How Exercise Can Combat Stress, Depression and Anxiety

Tim Watt  |  October 27, 2015

Recently, the Sunrise Blog discussed a study which found that a link exists between stress and Alzheimer's disease. In short, it discovered that certain hormones released in the brain during stressful situations could be responsible for some of the damage that eventually leads to cognitive degeneration and dementia.

Check out the full article here.

Unfortunately, stress, depression and anxiety cannot be turned off with the flick of a switch. More often than not, people can't control the way they feel. So how can seniors combat stress and its negative side effects? Independent living activities like community dinners, games, sports and crafts all help through the power of social interaction. Exercise is another great way to combat these mental blocks, and it  can be done solo or with friends. Seniors also benefit physically from exercise - it can help prevent heart disease, according to the Mayo Clinic. Read on to learn more about how exercising can benefit seniors with depression, anxiety or stress.

It's a myth that stress ends with retirement. Seniors have many things to worry about in their daily lives, whether that be moving to a retirement home or experiencing health issues. Stress is, unfortunately, a part of life. Researchers from the University of Ioannina, Greece, found that stress induces hormones from the adrenal gland which trigger the "fight or flight" response. When stressful situations are ongoing and the release of these hormones becomes a chronic condition, it can lead to further health problems, such as hypertension and obesity.

According to the researchers, exercise helps to combat the effects of stress in a few ways. First, physical activity reduces one's overall sensitivity to stress. Next, exercising may influence a person's sensitivity to insulin, which is directly related to heart health. When exercising, a person's body reassigns its fuel allocations. For example, when inactive, the body stores energy, which, through further inactivity, becomes fat. However, exercising forces the body to reallocate that fuel towards movement and oxidation. All of these factors point to the benefits of physical activity in the face of stress-induced illnesses.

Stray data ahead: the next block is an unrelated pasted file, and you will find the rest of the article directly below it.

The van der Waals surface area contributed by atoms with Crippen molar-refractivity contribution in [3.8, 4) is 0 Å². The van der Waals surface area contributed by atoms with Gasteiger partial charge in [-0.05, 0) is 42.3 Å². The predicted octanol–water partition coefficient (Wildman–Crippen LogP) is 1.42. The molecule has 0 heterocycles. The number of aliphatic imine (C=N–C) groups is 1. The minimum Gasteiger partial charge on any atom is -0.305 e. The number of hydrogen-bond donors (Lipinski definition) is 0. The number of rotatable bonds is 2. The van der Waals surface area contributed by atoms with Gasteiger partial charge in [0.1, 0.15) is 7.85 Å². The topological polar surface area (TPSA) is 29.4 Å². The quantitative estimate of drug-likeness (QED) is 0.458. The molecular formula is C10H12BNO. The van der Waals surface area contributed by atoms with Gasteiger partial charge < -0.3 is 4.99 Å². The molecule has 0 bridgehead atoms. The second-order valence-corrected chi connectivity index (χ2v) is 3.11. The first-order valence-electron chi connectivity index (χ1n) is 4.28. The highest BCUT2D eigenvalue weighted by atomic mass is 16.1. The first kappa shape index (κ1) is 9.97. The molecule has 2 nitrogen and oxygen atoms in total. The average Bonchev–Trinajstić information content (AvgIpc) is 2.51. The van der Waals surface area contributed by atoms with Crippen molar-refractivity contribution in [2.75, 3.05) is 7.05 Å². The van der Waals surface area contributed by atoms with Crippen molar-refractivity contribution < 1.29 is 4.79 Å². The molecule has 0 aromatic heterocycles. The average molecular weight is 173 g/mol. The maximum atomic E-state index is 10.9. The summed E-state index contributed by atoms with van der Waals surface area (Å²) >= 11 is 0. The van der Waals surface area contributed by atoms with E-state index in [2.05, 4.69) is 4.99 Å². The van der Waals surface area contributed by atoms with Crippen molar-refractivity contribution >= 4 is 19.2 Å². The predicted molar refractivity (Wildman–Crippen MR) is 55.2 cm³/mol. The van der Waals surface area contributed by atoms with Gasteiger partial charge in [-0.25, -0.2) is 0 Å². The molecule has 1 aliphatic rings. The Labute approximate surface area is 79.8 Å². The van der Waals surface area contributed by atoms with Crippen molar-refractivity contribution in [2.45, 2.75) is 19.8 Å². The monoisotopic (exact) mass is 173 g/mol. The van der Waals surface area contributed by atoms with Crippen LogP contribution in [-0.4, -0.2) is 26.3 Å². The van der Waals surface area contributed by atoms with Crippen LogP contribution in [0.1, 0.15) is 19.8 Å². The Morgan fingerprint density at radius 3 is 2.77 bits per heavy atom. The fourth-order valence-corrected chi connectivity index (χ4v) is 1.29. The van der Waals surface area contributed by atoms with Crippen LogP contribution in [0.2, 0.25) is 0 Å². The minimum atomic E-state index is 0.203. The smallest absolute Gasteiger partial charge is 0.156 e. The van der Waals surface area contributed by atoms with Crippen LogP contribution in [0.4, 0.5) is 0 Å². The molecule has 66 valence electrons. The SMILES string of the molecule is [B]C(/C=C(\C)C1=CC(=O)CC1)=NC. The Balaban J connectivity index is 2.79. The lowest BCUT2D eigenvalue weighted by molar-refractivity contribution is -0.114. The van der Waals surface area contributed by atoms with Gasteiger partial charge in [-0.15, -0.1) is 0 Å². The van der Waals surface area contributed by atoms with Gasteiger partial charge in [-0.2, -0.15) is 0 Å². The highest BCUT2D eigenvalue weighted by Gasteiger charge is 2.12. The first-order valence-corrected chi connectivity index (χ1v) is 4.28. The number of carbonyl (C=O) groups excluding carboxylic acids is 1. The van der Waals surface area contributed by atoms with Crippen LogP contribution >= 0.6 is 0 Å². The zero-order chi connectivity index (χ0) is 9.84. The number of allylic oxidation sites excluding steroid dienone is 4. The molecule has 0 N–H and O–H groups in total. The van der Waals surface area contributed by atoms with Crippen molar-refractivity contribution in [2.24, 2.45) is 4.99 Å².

Depression may be caused by a number of things, and usually goes beyond ordinary sadness. According to Harvard Medical School, stress has a very real chemical component. Brains are immensely complicated and there are many chemical reactions that could lead to chronic depression. With that said, the school identified the three main affected areas as the amygdala, thalamus and hippocampus. The amygdala and hippocampus interact during frightening situations. Researchers believe that the interaction is responsible for painful memories or involuntary reactions to frightening stimuli. The thalamus helps to relay sense information to other parts of the brain and these relays might be affected by stressful situations.

Harvard Medical School reported that a regular exercise routine can combat the negative effects of depression. The same cannot be said for short, random bursts of exercise. In other words, a 30 minute aerobic routine will not cure a person of their depression. Physical activity must be sustained over a long period of time before the effects can be felt. Seniors with depression should look to their friends and family for assistance and encouragement when it comes to staying motivated to exercise.

All of the information related above can also be applied to anxiety problems. Unless the anxiety is caused by a disease of the brain, seniors should be able to mitigate anxiety through physical activity. Research conducted at the University of Leeds, U.K., found that social anxiety may be alleviated through group exercise programs. Such activities could help seniors who feel anxious about moving to a retirement home.

Exercising is great for the body and the mind. Seniors should be encouraged to participate in regular physical activity, but it is important to always ask a doctor before starting a new exercise regimen.

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